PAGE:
4
Jul
2016
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4th of July fireworks injury

Kids and Fireworks: A 4th of July Injury I’ll Never Forget.

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In A Rush?

  • Almost half of all annual fireworks-related injuries involve children <15 years old. Check out this piece by my ABC News colleague, Julie Barzilay.
  • One of my most painful memories from pediatrics residency involved a teenager and a home-explosive injury.
  • Many of our kids have a friend like that little punk neighbor from Toy Story. Be a bigger influence.

Most of my guy friends have childhood memories that involve fireworks or backyard explosives. I’m being blunt but we’ve all been there. So now, teenage hat off, pediatrician hat on, I am aware of two things: fireworks are insanely dangerous, can cause severe burns, disfigurement, or even death AND children absolutely love them.

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I’m willing to bet most kids know exactly what these are.
One of my most gut-wrenching doctor tales involves home-explosive-fun-gone-awry. I was a resident in Seattle, on-call on the 4th of July, two years ago, when it all went down:

My pager went off, reading: “firework-injury to hand” so I stopped in my tracks and immediately headed to the emergency department. The majority of fireworks injuries I had seen involved burns, often from those stupid-sparklers (that can burn at 1000°F), so I thought to myself “here we go again.”

Lying and patiently waiting for care, was a teenage boy, with visibly seared eyebrows and a right hand hastily bundled in a t-shirt. The calming touch of morphine left him almost lackadaisical about the current situation.  I skipped the usual small-talk and asked the boy and his friend what exactly had happened.

Well, we got some fireworks and stuff. I had this one in my hand, lit the fuse, and then I went to throw it, underhand, and it, like, blew up before the fuse went down. There was a huge flash, then I grabbed my hand and wrapped it in a t-shirt.”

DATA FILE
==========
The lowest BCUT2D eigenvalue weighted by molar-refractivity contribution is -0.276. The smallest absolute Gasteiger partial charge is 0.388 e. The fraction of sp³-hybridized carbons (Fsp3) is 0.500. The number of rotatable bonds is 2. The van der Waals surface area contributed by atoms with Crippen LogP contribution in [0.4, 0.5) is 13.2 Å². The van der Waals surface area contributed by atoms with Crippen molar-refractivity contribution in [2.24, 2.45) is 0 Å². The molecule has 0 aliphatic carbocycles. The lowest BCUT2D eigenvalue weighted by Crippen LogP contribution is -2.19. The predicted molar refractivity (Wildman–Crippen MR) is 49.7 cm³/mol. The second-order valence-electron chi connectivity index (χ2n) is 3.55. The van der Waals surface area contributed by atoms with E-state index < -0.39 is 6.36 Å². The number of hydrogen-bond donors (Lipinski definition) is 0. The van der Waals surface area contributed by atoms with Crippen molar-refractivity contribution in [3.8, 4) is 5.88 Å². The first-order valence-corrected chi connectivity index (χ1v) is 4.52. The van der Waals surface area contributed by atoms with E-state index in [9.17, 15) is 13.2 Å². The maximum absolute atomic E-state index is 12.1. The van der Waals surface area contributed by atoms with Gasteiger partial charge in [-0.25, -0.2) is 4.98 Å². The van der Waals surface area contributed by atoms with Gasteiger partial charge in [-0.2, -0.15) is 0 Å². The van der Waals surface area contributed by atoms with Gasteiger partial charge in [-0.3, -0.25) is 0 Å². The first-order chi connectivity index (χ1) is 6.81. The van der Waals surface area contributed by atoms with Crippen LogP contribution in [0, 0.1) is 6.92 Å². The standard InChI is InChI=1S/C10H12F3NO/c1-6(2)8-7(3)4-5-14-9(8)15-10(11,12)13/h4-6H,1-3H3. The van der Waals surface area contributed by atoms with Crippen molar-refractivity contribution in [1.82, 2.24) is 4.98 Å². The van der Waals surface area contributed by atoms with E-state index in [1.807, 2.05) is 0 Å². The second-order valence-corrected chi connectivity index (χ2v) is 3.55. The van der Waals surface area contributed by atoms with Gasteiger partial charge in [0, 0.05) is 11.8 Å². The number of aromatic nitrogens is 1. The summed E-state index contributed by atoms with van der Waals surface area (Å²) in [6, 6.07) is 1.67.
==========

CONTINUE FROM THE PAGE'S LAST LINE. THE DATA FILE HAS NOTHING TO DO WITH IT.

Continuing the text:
“Can you describe the explosive to me?” I realized this was not a usual sparkler burn.

I dunno, it was silver, had a fuse, and was like the size of my hand.

(Really?! You don’t even know what you were lighting? Wait, I’m not surprised.)

I paged an orthopedic surgeon to accompany me during a brief exam. We examined the boy’s superficial facial and arm burns and then began negotiating the hand bandage. We unwrapped it carefully, dreading what lied beneath. The last layer of the dressing finally came off and at that moment the surgeon whispered in my ear: 

Oh #@!$

Pardon my descriptive language but the majority of the boys hand was missing. What was left was his thumb and severely disfigured flesh where is palm once was. As my heart broke, he looked over to us, still drunk from opioids, and asked: “How bad is it?”

We both did our best to objectively describe the next steps to the boy and his family members. But how do you reassure an ailing mother who just found out her high school football-star son lost his throwing hand? The surgeon and I walked away, bonding in mutual sorrow and ironic empathy; we both played with fireworks in our youth.

Face it: things that go boom are exciting. I remember aimlessly firing “Roman Candles”, strapping unfortunate GI-JOE action figures to M80’s, and delicately placing bottle-rockets in almost everything except actual bottles. And this definitely was not a 90’s-only phenomenon; thousands of fireworks-related injuries occur each year with nearly 50% of them occurring in children younger than 15 years. Remember that jackass neighbor from Toy Story who blew all his toys up?

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We ALL had a friend like that – not a Pixar fallacy. Primal fascination with fire and destruction trumps teenage common sense.

You can find “Class C” fireworks, deemed “safe and sane”, at your local grocery stores and while these appear harmless, they’re still capable of starting fires, burning hands, or even causing severe corneal abrasions. Parental supervision is absolutely key. Without it and who knows what experiments your child will conduct.  And then there are your “silver and pretty big” explosives that are not hard to find.

Simple awareness about the nasty side-effects from unpredictable fuses may be the best start. I can’t help but wonder if this teenager would still be playing football had someone shared a similar story with him. 

In A Rush?

Simply saying “NO” to your children when it comes to fireworks is not enough. Like most injury-prevention campaigns, this will likely take a long process of new state legislation, awareness, and a cultural shift to watching fireworks as opposed to home recreations.

 

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